Deshaies looks like good fit for Cubs' TV booth
Former Houston Astros pitcher and broadcaster Jim Deshaies was named to the Chicago Cubs television team on December 3, 2012.
New Cubs television analyst Jim Deshaies was terrific during his introductory news conference Wednesday morning.
Funny, self-effacing, reverent, relevant.
Deshaies also professed to be goofy, and goofy always is good.
"My career ERA in (Wrigley Field) is just south of 7," he playfully pointed out.
That makes him — cheap joke alert — a candidate to be a No. 5 starting pitcher for the Cubs next season.
Seriously, there's something to be said for a former major leaguer who pitched from '84-'95 and wound up with a career record of 84-95?
There's only one downside to this hire: If the Cubs were going to come out of left field to fill the position vacated by Bob Brenly, a better choice would have been Alfonso Soriano.
Doesn't the Cubs' incumbent left fielder have to be better equipped for the broadcast booth than for the outfield? So why not mike him up, team him with play-by-play man Len Kasper and have him provide real-time commentary in the field, at bat and on the bases?
"Boy, Len, that brick wall sure hurts if you run into it chasing a ball that just went through your legs."
"You know, ladies and gentleman, I have no idea why I just struck out on that pitch in the dirt and three feet outside."
"Oops, the cutoff man got that ball in fast, but maybe I can outrun the rundown, uh-oh, cramps, cramps, ow, ow, ow."
Names like Snoopy and Big Bird wouldn't have been as surprising for this job as Jim Deshaies was. The Cubs weren't competent at much this year, but they sure were at keeping a secret.
Broadcasting for the Astros the past 16 years, Deshaies was considered to be a nice mix of informative and amusing. But there is the little matter of him having no previous connection to the Cubs or Chicago.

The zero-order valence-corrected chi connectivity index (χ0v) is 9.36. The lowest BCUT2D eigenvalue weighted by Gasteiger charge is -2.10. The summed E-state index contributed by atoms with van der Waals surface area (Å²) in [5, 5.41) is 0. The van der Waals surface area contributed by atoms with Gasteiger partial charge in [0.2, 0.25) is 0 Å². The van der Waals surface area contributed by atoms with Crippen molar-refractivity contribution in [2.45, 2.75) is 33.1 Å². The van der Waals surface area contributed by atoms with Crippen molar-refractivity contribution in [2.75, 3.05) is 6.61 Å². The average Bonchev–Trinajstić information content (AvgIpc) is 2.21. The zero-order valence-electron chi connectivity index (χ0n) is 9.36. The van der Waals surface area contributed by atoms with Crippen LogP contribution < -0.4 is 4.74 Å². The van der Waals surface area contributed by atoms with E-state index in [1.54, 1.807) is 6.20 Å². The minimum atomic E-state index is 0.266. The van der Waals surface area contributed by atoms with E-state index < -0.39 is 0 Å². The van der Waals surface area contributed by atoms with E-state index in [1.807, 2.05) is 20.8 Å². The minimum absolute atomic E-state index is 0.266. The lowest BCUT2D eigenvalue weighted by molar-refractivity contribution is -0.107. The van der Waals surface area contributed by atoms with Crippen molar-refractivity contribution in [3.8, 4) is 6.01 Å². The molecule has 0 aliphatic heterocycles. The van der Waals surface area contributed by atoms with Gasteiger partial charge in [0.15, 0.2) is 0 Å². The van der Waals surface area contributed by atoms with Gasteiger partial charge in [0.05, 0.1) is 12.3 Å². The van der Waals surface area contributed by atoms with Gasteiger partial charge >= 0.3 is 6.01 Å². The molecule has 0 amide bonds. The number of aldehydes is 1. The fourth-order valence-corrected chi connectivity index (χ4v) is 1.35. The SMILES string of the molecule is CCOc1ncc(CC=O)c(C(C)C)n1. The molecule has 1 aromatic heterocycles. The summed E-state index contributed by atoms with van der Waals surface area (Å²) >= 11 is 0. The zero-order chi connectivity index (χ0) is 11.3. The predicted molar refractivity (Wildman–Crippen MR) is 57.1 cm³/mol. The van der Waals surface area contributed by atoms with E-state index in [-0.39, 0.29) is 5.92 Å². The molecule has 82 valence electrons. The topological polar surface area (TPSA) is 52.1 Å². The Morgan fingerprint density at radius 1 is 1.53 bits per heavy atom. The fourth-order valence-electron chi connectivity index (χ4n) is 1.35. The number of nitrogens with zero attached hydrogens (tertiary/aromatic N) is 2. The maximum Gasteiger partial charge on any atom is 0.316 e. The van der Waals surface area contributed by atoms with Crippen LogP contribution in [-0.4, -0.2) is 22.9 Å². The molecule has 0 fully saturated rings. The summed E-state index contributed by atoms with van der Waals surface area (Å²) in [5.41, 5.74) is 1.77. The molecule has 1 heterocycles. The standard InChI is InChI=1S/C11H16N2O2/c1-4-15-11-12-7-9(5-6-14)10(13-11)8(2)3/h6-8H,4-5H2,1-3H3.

Why is that important? Because it's annoying when somebody fakes loving a team just because he works for it.
Outsiders always have had a hard time cracking the local media market here on TV, on radio and in the newspapers.
However, Brenly proved that isn't a deal breaker for a game analyst. Deshaies could learn from how he survived and thrived.
Brenly didn't analyze like he was a Cubs lifer. He knew he couldn't be Ron Santo, whose emotions were credible because his relationship with the franchise went back a half-century.
If Brenly were a homer — yelling and screaming and moaning and groaning over the Cubs — it would have come across as a guy cheering for the team that signs his paychecks.
Brenly never played it that way. He and Kasper were more analytical than fanatical.
Hopefully, Cubs chairman Tom Ricketts and baseball president Theo Epstein don't want their broadcasters to see everything through Cubbie blue-colored glasses.
Better that Deshaies be free to call a bonehead a bonehead when appropriate because the Cubs figure to flop through a couple more years of growing pains.
"I'm an honest guy (but) fair," Deshaies said. "If players make mistakes, point them out, but don't bury guys."
Fine, but that Alfonso Soriano idea remains intriguing. It would have been interesting to hear what he had to say about the Cubs' follies as they occurred.
Short of that, the pitcher out of left field should do just fine if allowed to be an outsider telling the truth instead of forced to be an insider fudging it.
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